Tuberculosis (TB), caused by infection with Mycobacterium tuberculosis, remains a leading public health problem worldwide. In 2016, 10.4 million people developed TB and 1.7 million patients died from the disease. The challenges to control TB are enormous: resistance to available drugs; against M. tuberculosis is increasing; whereas the only available vaccine against TB is only partially protective.
One quarter of the global population is latently; infected with M. tuberculosis with a 10% probability of those infected to develop active TB during their lifetime. To understand why reactivation of M. tuberculosis occurs in some but not in other individuals is central for development of new vaccines and therapies. Infection occurs when the inhaled M. tuberculosis are; phagocytized by resident lung alveolar macrophages.

Infected cells recruit mononuclear phagocytes

Infected cells recruit mononuclear phagocytes to the infection site, forming a nascent granuloma. During the subclinical stage of infection, the granuloma provides the immune environment required for the containment of bacteria. M. tuberculosis-specific T cells are crucial for the granuloma maturation, maintenance, and control of the bacterial spread.

However, if due to impaired immunity the integrity of the granuloma is; lost, reactivation of M. tuberculosis leads to the destruction of the lung structure and to the transmission of M. tuberculosis to other humans. In association with the diverse outcome of infection, studies from autopsies have shown important diversity in the granuloma histology.

In addition to the encapsulated granuloma with a caseous necrotic center, TB granulomas can be non-necrotizing, neutrophil-rich, mineralized, fibrotic, or cavitary. TB granulomas in commonly used inbred mouse strains such as C57BL/6 do not develop necrotizing lesions, whereas encapsulated necrotizing granulomas are found in other strains.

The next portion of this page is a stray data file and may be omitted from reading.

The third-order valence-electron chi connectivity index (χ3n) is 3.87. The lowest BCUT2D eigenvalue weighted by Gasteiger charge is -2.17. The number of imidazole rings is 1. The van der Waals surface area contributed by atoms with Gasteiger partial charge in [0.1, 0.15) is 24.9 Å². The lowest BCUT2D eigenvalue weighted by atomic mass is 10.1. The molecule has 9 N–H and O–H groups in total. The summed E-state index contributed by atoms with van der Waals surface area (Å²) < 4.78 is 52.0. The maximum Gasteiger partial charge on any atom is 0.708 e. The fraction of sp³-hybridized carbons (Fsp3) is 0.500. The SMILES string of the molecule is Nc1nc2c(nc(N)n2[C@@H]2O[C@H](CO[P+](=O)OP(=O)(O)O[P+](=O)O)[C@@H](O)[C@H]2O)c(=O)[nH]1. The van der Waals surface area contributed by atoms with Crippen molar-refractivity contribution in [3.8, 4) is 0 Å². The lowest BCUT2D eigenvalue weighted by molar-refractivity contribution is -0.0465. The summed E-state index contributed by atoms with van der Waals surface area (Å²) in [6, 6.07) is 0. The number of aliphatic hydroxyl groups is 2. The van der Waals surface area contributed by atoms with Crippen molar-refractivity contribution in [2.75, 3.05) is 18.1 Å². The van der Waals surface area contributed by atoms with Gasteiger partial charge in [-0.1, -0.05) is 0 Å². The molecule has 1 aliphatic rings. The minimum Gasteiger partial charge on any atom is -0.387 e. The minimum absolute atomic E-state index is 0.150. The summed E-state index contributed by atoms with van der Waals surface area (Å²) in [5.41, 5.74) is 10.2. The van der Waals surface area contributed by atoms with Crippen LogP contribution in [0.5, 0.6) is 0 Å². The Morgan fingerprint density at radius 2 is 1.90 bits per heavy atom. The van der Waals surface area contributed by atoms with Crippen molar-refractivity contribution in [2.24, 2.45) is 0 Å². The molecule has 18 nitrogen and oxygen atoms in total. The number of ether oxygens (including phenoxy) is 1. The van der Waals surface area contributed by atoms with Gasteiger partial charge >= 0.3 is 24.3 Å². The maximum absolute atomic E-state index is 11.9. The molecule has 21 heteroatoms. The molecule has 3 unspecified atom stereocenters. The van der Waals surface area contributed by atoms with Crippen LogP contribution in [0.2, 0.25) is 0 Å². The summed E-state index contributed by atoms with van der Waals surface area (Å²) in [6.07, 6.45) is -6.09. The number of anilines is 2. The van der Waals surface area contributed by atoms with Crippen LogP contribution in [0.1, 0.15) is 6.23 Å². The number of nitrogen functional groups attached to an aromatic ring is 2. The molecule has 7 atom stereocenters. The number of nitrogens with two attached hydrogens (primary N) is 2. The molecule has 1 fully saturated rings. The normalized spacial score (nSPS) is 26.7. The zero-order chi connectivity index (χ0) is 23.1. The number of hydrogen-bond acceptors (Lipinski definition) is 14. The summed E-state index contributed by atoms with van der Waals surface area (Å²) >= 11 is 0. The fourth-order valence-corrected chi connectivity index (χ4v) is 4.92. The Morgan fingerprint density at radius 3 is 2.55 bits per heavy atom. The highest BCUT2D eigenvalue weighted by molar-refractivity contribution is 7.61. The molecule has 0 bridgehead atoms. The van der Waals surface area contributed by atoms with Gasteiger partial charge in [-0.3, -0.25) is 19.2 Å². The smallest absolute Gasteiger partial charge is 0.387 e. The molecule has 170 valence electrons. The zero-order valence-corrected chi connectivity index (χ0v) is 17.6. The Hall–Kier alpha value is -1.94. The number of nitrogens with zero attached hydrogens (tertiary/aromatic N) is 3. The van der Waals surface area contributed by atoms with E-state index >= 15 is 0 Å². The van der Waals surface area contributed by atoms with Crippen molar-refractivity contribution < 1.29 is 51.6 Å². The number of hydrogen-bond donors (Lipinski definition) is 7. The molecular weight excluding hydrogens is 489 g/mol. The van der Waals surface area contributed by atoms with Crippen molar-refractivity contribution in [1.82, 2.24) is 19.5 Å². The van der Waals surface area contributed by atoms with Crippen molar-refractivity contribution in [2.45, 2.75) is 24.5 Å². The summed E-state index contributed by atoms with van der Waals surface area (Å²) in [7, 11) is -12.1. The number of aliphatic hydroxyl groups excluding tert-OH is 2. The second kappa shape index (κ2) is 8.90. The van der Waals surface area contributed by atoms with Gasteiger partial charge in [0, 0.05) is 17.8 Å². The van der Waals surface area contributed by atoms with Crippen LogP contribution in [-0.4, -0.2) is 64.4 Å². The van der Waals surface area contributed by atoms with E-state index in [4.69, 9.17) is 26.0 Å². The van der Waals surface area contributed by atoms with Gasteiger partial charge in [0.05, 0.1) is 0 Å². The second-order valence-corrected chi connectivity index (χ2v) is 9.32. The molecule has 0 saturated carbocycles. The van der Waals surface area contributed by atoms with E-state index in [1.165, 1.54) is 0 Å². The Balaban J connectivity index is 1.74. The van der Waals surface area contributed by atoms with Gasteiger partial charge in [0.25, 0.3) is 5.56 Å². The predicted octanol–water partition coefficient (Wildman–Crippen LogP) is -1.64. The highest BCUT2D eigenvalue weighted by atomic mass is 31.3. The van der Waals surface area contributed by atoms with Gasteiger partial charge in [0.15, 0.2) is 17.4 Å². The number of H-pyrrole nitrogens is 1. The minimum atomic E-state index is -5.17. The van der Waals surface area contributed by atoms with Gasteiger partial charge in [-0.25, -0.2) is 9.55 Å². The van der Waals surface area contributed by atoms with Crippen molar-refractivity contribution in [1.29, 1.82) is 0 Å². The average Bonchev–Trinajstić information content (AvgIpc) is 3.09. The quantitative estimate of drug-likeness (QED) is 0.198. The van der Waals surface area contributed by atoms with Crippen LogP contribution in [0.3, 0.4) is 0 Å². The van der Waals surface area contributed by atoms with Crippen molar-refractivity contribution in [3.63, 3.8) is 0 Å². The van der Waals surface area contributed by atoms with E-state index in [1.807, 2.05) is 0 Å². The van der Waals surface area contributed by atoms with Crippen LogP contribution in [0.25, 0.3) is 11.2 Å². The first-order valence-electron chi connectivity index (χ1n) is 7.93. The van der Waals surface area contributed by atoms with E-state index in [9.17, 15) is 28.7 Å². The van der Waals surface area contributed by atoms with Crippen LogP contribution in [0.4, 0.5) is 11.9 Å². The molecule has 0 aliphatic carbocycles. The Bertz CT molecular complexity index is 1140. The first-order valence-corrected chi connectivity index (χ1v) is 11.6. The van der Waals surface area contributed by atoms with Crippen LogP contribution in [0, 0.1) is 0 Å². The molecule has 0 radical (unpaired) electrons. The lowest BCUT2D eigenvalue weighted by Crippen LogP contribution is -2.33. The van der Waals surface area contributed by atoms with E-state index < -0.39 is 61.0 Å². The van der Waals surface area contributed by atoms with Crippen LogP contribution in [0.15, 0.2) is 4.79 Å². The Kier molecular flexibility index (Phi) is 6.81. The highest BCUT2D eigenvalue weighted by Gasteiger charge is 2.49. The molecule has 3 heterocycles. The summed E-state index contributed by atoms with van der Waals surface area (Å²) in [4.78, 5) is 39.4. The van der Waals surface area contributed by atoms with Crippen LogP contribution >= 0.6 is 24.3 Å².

Clinical outcomes of TB infection

Although the histological features of granulomas have been; well characterized, the immune and inflammatory mechanisms that underlie variable granuloma dynamics and clinical outcomes of TB infection remain to be further elucidated. The different symbols represent working copies of active genes; called messenger RNA; which are different in the granuloma centre in comparison to the surrounding cells.

KI researchers Berit Carow and Martin Rottenberg and their colleagues at SciLifeLab, and the Boston University School of Medicine created this picture using a technique called in situ sequencing to simultaneously identify 34 immune markers and their localization in the lung. Generating this detailed map of an immune response in the lung, the researchers want to close a knowledge gap on what actually happens at the site of a TB infection.

The researchers defined central patterns for different granuloma types and which immune parameters are; located close to bacteria. These findings may contribute to the understanding of a devastating disease and could speed up the design and evaluation of new vaccine candidates against TB. The study has been; published in the journal Nature Communications.